WFTB Score: 20/20
The plot: English Heavy Rock band Spinal Tap embark on a tour of the USA to promote their new album, Smell the Glove. However, confusion and events conspire against them, arrivals and departures from the entourage cause friction between band members, and the future of the band itself is put in danger as the tour lurches from disaster to catastrophe.
Generally speaking, reviewing films with your eyes shut is not a good idea: it suggests you’re not taking the medium seriously. But when you’ve seen a film as many times as I’ve seen This is Spinal Tap, it’s a doddle. Spinal Tap is credited with being the first mockumentary, though as Marti DiBergi (Rob Reiner, on- and off-screen director) points out, it is in fact a “Rockumentary,” and dozens of films since owe tribute to it for that reason alone. However, the term is misleading as there is nothing mocking in the film, other than the gentlest kind which comes from the actors’ obvious affection for the excesses of rock music.
Christopher Guest, Michael McKean and Harry Shearer put in pitch-perfect performances as guitarist Nigel Tufnel, vocalist David St Hubbins and bassist Derek Smalls respectively; in fact, they are so convincing in their roles that I was genuinely surprised to discover that they were all American (though Guest has British heritage). The supporting cast also do a terrific job, most notably Tony Hendra as Tap’s long-suffering manager, Fran Drescher as nasal publicist Bobbi Fleckman and June Chadwick as David’s interfering girlfriend Jeanine.
The film follows the downhill spiral of the band, from the headlining start of their (farewell?) US tour to a humiliating afternoon performance where they are treated only slightly better than the puppet show. Although the outline of each scene has been planned, the dialogue is improvised, lively and full of entirely spontaneous reactions, creating lines that could never have arisen from scripted material. As the DVD extra material shows, the process can be hit-and-miss, but the feature film – running at a lean 83 minutes – never puts a foot wrong. The combined and cumulative vanity and stupidity of the group results in a film that is endlessly quotable.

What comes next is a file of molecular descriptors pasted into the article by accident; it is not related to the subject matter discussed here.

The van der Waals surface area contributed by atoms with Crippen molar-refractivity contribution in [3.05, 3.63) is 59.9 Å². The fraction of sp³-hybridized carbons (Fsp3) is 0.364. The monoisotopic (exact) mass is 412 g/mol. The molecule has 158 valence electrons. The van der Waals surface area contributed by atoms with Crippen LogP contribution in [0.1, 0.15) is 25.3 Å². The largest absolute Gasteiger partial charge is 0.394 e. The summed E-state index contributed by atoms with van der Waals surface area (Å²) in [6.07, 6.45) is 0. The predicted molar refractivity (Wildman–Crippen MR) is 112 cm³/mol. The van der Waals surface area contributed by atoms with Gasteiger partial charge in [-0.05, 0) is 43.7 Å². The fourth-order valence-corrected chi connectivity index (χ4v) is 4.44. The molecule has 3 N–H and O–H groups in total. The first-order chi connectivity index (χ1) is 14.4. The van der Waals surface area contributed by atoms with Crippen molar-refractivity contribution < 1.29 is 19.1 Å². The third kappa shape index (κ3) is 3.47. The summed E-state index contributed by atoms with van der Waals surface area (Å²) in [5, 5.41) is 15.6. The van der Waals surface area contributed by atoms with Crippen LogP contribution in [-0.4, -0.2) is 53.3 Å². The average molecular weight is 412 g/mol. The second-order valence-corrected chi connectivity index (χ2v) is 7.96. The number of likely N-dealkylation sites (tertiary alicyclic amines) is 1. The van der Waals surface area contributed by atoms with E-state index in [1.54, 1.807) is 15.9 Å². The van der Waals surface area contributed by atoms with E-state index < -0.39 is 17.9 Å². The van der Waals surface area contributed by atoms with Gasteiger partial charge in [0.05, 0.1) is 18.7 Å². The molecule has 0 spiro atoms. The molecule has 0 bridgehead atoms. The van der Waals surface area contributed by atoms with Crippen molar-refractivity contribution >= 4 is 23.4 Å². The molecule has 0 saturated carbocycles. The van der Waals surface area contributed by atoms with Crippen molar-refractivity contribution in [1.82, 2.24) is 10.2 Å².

Everything else is right on the money, especially the music. From Tap’s early rock’n’roll days, through a psychedelic phase, and up to modern chauvinist metal like ‘Big Bottoms’ and ‘Sex Farm,’ the songs are entertaining replicas of the real thing, performed with conviction when it would be easy to slip into parody. Whilst the lyrics, musical arrangements (the three basses in ’Big Bottoms’ are a treat) and staging are daft, they are not far off the mark compared to real events. Indeed, ‘Stonehenge’ is based on a real song by Black Sabbath. The complex prog-rock song and accompanying prop is designed as the perfect number to re-invigorate the group, and forms the pivotal point of the film; needless to say, things do not turn out quite as planned.
There is no greater credit you can give to Spinal Tap – the film and its stars – than the confusion that has reigned about the group since its release. Many at the time took the film as a genuine documentary, and at a live Tap gig Oasis frontman Liam Gallagher (according to his brother) was dismayed to find out that homely group The Folksmen (see A Mighty Wind for details) were in fact the same people as the loud rock band he was waiting to see.
One more word on the DVD: the three leads give the commentary and, rather than recounting anecdotes and technical difficulties whilst filming, talk in character. Nigel, David and Derek reminisce bitterly about the misrepresentation of the band in the film and are consistently funny doing so. The quality of the other extras is mixed, but the commentary alone makes the film good for another couple of dozen viewings. Whether you choose to watch with your eyes open is up to you, but if you like comedy this is a film you must, must see.